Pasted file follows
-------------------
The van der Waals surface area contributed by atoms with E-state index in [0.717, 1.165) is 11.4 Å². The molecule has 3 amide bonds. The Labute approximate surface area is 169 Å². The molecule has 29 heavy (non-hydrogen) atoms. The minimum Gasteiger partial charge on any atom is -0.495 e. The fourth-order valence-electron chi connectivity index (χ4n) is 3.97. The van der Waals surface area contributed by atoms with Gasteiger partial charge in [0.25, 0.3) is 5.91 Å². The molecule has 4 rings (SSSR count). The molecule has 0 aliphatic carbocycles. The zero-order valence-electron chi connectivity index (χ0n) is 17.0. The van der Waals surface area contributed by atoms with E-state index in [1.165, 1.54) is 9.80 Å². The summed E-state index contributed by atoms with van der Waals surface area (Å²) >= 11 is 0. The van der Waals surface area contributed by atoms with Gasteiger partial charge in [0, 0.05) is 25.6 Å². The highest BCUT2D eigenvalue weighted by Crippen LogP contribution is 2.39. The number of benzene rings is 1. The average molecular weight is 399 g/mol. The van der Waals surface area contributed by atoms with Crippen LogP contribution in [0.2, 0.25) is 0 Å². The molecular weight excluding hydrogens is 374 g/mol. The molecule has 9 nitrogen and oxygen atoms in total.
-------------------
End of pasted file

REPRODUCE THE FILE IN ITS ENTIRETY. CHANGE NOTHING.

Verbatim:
The van der Waals surface area contributed by atoms with E-state index in [0.717, 1.165) is 11.4 Å². The molecule has 3 amide bonds. The Labute approximate surface area is 169 Å². The molecule has 29 heavy (non-hydrogen) atoms. The minimum Gasteiger partial charge on any atom is -0.495 e. The fourth-order valence-electron chi connectivity index (χ4n) is 3.97. The van der Waals surface area contributed by atoms with Gasteiger partial charge in [0.25, 0.3) is 5.91 Å². The molecule has 4 rings (SSSR count). The molecule has 0 aliphatic carbocycles. The zero-order valence-electron chi connectivity index (χ0n) is 17.0. The van der Waals surface area contributed by atoms with E-state index in [1.165, 1.54) is 9.80 Å². The summed E-state index contributed by atoms with van der Waals surface area (Å²) >= 11 is 0. The van der Waals surface area contributed by atoms with Gasteiger partial charge in [0, 0.05) is 25.6 Å². The highest BCUT2D eigenvalue weighted by Crippen LogP contribution is 2.39. The number of benzene rings is 1. The average molecular weight is 399 g/mol. The van der Waals surface area contributed by atoms with Crippen LogP contribution in [0.2, 0.25) is 0 Å². The molecular weight excluding hydrogens is 374 g/mol. The molecule has 9 nitrogen and oxygen atoms in total.